2024 has to be the year of real action on climate

January 17, 2024
As global temperatures rise we need serious action to solve the climate emergency
As global temperatures rise we need a serious plan to transition to renewables and address the climate emergency. Photo: Zebedee Parkes

Alarmingly — but not surprisingly — 2023 was the hottest year since 1850, when records were begun.

The European Commission’s Copernicus Climate Change Service (C3S) said every day of last year was more than 1°C warmer compared to the pre-industrial period: 2023 overtook 2016 as the warmest year on record.

It predicts that the year ending in February 2024 will exceed 1.5°C above the pre-industrial level.

If this is the case, the 2016 Paris Agreement has well and truly failed: its goal was to limit global temperature rises to 1.5°C.

The world is now entering a dangerous new period and, as we well know, no country is immune from the climate catastrophes that accompany global warming.

The mainstream media’s reporting, however, implies that Australia is on top of this existential challenge.

And with billionaire mining magnate Andrew “Twiggy” Forrest now on board the renewables train, we’ve got it, right?

Australia’s second-richest person has now “gone green”: he is even campaigning against Woodside’s controversial Scarborough gas project, including accusing that mining conglomerate of engaging in a “furious race to destroy the planet” for profit.

But Forrest is no climate hero.


Carbon dioxide concentration
Tracking carbon dioxide concentration over the past 2000 years. Source: The Keeling Curve/UC San Diego

His relationship breakdown with oil and gas giant Woodside should not blind us to the fact that he is positioning himself for more government support as his Fortescue Metals Group (FMG) “diversifies” to become a green energy powerhouse. FMG, worth $82.4 billion, made its wealth mining iron ore in the Pilbara, primarily for export.

Climate minister Chris Bowen was there with Forrest as he announced his new wind energy project in western New South Wales in early January.

Labor’s support for FMG is evident: it gave it $13.7 million for a green hydrogen project in 2022 and the Coalition was just as generous.

The major parties agree that taxpayers should subsidise mining and fossil energy projects.

The Australia Institute estimated last year that fossil fuel subsidies amounted to a record-breaking $57.1 billion (up from the $55.3 billion in 2022).

Shamefully, the sums are 14 times the amount the government invests in the Australian Disaster Ready Fund, which was created as part of the government’s greenwashing, but which needs to become real given the damage caused by erratic weather events.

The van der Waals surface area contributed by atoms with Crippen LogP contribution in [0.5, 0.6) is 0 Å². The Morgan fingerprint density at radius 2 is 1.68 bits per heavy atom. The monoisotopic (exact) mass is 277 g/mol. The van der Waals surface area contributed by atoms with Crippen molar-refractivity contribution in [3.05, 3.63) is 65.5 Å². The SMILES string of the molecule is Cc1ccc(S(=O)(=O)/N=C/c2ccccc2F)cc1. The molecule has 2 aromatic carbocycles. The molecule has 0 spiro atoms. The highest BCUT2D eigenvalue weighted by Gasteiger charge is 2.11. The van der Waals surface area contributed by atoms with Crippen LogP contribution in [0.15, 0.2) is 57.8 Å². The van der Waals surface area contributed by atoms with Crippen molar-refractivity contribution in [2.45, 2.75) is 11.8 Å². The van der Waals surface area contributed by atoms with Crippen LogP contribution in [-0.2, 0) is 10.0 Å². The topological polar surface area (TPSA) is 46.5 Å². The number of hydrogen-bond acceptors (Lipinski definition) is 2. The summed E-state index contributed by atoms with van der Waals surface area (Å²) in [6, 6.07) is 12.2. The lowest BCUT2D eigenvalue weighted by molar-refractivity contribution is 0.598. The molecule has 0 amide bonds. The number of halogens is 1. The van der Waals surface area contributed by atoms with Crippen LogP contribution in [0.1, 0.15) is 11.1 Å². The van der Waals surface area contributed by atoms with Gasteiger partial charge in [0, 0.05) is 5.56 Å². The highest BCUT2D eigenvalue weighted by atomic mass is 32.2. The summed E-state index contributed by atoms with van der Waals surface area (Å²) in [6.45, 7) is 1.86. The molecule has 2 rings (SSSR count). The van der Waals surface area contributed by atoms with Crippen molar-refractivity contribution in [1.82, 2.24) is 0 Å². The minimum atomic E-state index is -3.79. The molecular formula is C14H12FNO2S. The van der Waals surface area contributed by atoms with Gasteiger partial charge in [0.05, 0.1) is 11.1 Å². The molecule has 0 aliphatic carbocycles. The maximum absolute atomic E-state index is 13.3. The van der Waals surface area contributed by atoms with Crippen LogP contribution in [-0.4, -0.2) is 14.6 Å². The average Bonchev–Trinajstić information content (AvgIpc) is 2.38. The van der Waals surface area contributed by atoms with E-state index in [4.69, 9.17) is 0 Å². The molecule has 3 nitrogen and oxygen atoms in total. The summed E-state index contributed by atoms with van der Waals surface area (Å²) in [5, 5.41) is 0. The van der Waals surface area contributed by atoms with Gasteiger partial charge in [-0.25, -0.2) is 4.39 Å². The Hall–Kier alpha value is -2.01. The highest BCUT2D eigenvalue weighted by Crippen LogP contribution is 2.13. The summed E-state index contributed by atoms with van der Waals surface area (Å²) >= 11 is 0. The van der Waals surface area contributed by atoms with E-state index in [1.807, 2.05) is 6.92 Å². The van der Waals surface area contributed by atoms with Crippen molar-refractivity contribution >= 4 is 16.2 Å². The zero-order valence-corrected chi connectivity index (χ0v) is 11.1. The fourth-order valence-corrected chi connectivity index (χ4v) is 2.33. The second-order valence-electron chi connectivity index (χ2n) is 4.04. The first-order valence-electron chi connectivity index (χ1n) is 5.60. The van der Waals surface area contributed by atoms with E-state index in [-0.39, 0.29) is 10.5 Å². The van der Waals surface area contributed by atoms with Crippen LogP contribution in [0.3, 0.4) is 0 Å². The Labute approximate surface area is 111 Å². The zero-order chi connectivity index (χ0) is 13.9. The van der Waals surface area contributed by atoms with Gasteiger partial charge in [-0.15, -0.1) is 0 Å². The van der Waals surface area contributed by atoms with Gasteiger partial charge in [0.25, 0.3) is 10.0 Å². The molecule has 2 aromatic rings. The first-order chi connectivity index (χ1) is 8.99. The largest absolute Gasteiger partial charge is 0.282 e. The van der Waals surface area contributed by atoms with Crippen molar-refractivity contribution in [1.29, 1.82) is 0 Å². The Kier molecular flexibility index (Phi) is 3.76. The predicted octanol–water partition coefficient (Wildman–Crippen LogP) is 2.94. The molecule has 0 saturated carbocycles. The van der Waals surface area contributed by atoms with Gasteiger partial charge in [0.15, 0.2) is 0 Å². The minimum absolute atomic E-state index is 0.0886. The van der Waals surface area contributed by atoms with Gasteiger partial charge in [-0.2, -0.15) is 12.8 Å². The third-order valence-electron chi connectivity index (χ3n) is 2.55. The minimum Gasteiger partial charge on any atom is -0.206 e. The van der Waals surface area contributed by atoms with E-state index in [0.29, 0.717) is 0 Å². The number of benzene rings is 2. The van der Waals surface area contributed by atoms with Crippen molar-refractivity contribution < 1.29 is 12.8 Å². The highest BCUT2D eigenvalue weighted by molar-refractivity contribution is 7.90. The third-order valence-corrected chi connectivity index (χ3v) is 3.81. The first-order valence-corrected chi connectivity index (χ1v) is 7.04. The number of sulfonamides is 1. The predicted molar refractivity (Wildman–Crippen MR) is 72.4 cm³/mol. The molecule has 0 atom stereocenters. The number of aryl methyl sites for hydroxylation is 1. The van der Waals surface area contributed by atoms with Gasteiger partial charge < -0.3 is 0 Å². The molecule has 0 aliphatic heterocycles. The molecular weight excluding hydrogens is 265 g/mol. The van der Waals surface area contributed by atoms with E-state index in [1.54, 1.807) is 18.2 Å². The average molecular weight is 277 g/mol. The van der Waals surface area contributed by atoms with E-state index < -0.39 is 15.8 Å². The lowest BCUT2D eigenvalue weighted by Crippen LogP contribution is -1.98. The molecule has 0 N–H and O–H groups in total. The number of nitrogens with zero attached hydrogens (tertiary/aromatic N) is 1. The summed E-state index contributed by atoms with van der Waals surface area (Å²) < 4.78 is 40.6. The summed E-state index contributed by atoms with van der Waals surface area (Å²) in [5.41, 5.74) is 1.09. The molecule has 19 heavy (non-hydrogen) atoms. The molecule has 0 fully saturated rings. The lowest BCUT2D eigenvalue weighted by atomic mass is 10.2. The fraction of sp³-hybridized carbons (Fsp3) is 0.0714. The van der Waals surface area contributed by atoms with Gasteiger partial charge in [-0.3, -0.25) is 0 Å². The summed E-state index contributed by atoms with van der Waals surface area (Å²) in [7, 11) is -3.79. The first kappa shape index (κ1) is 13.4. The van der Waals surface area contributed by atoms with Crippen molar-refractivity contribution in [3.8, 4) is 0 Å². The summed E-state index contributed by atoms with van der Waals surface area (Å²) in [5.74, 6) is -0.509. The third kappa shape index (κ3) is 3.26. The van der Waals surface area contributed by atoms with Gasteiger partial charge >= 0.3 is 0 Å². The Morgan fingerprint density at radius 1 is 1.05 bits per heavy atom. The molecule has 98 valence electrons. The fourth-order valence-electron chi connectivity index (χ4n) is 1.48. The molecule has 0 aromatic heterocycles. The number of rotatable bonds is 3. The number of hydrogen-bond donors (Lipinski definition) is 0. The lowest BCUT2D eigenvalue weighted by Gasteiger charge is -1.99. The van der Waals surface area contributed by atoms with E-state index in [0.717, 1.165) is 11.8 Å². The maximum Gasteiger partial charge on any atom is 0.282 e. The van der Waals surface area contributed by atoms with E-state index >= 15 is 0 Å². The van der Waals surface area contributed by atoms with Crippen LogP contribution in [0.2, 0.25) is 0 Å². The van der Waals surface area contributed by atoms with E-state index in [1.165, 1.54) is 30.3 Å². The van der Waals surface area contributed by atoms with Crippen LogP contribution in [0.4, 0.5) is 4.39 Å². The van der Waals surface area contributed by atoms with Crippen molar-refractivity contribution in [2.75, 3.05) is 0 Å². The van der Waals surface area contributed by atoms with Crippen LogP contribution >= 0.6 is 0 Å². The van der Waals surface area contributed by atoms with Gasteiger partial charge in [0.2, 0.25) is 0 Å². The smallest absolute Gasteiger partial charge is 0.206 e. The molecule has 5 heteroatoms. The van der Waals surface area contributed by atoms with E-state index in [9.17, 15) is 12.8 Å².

Australia’s focus on “mitigation” and private green energy, rather than a planned phase-out of fossil energy including upscaling the grid, is another part of the problem.

The International Energy Agency believes that Australia’s (privatised) boom in rooftop solar is holding back the country’s green energy growth.

It said the country is being held back by the “lack of new federal incentives” and that the expansion of clean energy is “lagging the tripling of capacity by 2030 that was agreed at the COP28 climate summit in December”.

COP28’s failure, epitomised by its final text urging only a “go slow”, not a “phase-out” of fossil fuels, seems to have emboldened Bowen to limit Labor to handing the energy transition, such as it is, to private corporations like FMG.

This underscores Australia’s failure to plan the transition to renewables, despite an abundance of wind, solar and geothermal energy sources.

It also wrongly suggests that governments don’t have to lead on climate energy policy.

Labor is not only failing us, it is endangering the peoples of the Global South — including our closest vulnerable neighbours in the Pacific – who pay the highest price for global warming.

Australia signed on to the COP28 pledge in Dubai to boost renewable energy capacity three-fold by 2030 and double energy efficiency improvements.

But the privatised nature of any such shift means that public infrastructure has not kept up: the energy grid — still in public hands — is not fit for purpose.

Energy consultants self-servingly argue that this points to the need for more privatisation to deal with the grid problem, when the opposite is true.

As energy is an essential service, the shift to renewable energy — which will have to happen — would be more easily done in public hands.

China is an example: it delivered as much solar capacity last year as the rest of the world did in 2022.

According to the IEA, China will account for almost 60% of renewable generation worldwide by 2028. As a result, its demand for coal is expected to fall this year and plateau through to 2026.

Meanwhile, Labor is contemplating 116 new coal, oil and gas projects.

If you, like us, believe that 2024 has to be the year to act on the climate emergency, became a supporter of Green Left and make a contribution to our 2024 Fighting Fund

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